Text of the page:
I’ve been reading a lot of articles lately about the subject of identity and motherhood.
Partly because it’s my job. But partly because I feel like it’s one of those things I’ve slowly been working out for the last two years.
When I first got pregnant, I was so absorbed by the process. I’m one of those freaks who LOVED being pregnant 99.9 percent of the time, and I was fascinated by every single bit of it. (Classic nerd.)
After Vivi was born, I had no other choice but to be consumed by mama life. And here’s a fun fact about me: When I see no way out, I find a way to love it. Really, I’m too Type A to see all these lemons sitting out and not try to make them useful. Ergo, the lemonade of early motherhood.
Longtime readers will also remember that I made a very active effort to truly appreciate every bit. Loads of people want to be parents and can’t for whatever reason; who am I to take this actual miracle for granted?
And I can’t honestly say that I HAVE enjoyed every stage of Vivi, despite those “the days are long” moments that surely I did not enjoy at the time. I recently told a pregnant pal that my strategy for pregnancy and babies (and toddlers) has been to go in with the lowest expectations. After that, anything seems pretty okay!
But another fun fact about me: I commit…and not always in a good way.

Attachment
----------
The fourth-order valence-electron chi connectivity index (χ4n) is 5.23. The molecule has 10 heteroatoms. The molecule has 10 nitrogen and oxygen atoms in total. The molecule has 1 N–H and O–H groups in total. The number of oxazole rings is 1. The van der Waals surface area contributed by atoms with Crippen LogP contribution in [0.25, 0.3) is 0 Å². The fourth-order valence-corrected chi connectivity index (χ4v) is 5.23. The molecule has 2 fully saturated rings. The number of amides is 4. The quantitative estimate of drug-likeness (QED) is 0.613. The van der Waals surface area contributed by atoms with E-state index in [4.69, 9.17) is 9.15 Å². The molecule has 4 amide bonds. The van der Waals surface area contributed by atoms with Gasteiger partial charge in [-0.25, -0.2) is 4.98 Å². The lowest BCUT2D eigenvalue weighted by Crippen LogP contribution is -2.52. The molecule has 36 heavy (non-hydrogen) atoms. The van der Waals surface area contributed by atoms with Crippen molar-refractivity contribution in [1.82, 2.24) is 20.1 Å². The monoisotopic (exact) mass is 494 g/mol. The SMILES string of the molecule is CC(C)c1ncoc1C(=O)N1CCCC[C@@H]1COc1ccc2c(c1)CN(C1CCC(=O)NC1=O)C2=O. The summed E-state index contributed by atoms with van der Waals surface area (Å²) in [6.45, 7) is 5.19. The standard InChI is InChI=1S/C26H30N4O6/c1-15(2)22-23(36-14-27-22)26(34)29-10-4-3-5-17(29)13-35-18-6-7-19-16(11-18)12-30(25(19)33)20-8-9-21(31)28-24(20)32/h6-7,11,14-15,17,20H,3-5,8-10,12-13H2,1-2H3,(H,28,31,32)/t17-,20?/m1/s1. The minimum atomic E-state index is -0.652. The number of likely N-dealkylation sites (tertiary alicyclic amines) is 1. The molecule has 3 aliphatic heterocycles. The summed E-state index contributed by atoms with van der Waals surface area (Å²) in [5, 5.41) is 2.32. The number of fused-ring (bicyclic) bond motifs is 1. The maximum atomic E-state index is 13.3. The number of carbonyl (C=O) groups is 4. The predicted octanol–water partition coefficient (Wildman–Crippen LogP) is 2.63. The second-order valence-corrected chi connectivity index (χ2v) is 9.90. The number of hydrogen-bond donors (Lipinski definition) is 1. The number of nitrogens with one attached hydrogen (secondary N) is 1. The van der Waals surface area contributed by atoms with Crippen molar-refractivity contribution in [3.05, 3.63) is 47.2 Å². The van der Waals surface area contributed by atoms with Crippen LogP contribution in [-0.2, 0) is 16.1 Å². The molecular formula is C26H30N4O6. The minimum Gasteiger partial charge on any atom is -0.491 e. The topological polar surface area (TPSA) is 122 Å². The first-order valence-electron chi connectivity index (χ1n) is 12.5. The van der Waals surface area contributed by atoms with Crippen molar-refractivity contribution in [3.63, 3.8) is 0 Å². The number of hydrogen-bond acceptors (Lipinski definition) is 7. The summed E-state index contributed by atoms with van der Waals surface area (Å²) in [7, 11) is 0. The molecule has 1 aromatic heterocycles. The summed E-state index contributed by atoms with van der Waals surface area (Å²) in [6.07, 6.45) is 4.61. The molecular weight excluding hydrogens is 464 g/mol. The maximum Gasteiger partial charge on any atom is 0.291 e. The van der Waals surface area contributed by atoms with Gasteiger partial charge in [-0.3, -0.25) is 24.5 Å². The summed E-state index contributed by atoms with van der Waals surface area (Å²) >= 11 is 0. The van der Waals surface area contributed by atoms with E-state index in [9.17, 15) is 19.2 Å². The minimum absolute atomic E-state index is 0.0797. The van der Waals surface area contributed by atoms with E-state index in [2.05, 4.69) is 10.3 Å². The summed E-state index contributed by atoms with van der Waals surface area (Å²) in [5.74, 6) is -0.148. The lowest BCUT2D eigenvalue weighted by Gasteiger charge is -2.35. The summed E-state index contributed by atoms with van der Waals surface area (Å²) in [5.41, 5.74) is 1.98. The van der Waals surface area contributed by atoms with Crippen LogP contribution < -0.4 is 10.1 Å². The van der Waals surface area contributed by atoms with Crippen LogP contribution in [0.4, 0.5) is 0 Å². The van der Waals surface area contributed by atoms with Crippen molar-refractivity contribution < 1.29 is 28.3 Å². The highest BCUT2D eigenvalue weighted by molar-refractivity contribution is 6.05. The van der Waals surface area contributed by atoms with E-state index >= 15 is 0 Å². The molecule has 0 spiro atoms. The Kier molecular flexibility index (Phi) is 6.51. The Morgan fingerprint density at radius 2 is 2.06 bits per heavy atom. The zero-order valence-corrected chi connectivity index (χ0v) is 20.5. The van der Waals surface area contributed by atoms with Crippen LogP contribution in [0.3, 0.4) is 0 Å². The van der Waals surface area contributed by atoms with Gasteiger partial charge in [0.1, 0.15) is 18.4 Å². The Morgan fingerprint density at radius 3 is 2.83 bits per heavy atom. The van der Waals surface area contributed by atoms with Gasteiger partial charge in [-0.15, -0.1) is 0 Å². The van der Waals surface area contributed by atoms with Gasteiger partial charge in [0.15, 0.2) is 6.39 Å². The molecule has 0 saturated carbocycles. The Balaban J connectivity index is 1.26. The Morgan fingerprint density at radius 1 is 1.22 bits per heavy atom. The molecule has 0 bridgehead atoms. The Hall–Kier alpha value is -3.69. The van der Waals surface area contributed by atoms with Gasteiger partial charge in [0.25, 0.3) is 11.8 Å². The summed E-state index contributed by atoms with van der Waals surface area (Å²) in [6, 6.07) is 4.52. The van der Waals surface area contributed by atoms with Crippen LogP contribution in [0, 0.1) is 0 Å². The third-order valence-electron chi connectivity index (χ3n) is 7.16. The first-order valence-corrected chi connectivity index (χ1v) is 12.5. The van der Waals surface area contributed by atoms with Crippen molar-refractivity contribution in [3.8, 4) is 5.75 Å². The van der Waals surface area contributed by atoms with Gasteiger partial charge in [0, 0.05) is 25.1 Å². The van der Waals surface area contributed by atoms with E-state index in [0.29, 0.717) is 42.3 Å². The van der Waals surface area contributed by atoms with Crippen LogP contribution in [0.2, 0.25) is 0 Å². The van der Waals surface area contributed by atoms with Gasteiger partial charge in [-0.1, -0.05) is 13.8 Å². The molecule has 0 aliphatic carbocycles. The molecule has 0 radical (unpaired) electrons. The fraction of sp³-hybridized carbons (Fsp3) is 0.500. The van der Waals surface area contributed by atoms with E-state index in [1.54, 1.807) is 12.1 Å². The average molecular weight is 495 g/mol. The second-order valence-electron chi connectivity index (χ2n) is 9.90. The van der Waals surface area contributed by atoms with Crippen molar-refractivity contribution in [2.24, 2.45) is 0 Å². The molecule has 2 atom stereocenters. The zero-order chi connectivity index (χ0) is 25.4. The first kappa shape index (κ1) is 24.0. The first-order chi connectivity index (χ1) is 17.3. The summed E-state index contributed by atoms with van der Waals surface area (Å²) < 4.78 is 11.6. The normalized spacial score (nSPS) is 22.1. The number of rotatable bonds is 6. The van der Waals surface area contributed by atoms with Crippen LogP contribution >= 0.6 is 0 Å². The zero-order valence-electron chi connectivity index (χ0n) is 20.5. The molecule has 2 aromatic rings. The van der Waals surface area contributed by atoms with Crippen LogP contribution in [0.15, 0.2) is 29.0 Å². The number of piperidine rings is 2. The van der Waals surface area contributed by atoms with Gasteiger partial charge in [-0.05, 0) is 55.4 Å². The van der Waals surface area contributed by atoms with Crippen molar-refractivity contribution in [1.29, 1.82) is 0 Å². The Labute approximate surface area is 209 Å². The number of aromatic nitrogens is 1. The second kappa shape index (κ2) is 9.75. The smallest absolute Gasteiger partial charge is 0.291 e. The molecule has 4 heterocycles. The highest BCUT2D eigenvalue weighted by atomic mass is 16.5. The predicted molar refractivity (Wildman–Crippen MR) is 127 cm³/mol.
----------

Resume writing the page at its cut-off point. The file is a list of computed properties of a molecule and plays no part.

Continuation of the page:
I go all in. I’ve done it with jobs, I’ve done it with relationships. There have been so many times in life I’ve gotten six months into something and then paused to think, “Wait…what happened? Who am I? How did I get here?”
It’s a weird quirk, and it has led to some difficult self-reflection moments.
So going into motherhood, I made a conscientious effort to NOT do that. I made balance one of my top priorities.
That’s why I kept the jobs (Okay, that was also to pay the thousands we owed the hospital/buy groceries). That’s why I went back to working out as quickly as possible. It’s why I clung to the little things that made me feel like post-pregnancy Justine.
But, here’s the funny thing about motherhood: It’s not like a new job. It’s not even like a new relationship. It’s not about giving things up or even really adding things in.
Motherhood is a metamorphosis. You enter one thing, but you emerge something entirely different.
I hear so many people say they don’t want to lose themselves in motherhood, and truly that was one of my concerns too. But, really, that’s not what happens. You are not getting lost—you’re becoming an entirely different creature. It’s an evolution that would never have happened if you took a different path.
Because you actually get to keep the parts of yourself you like. And everything else gets refined.
Mamas are efficient, so we are skimmed down to our most necessary parts. We are adaptable, so we grow the new abilities we need to do and thrive. We are resourceful, so we develop the skills necessary and walk away stronger than we could have ever been.
Truth is, I can’t actually stop being who I am. But whereas that realization usually came in a jarring moment with other life transitions, with motherhood, it was a gentle waking up. A stretch where I suddenly realized new muscles had developed overnight. This new “Mama” on my resume makes me look and feel more powerful, not less.
The fact is, I never lost my identity. I let it grow.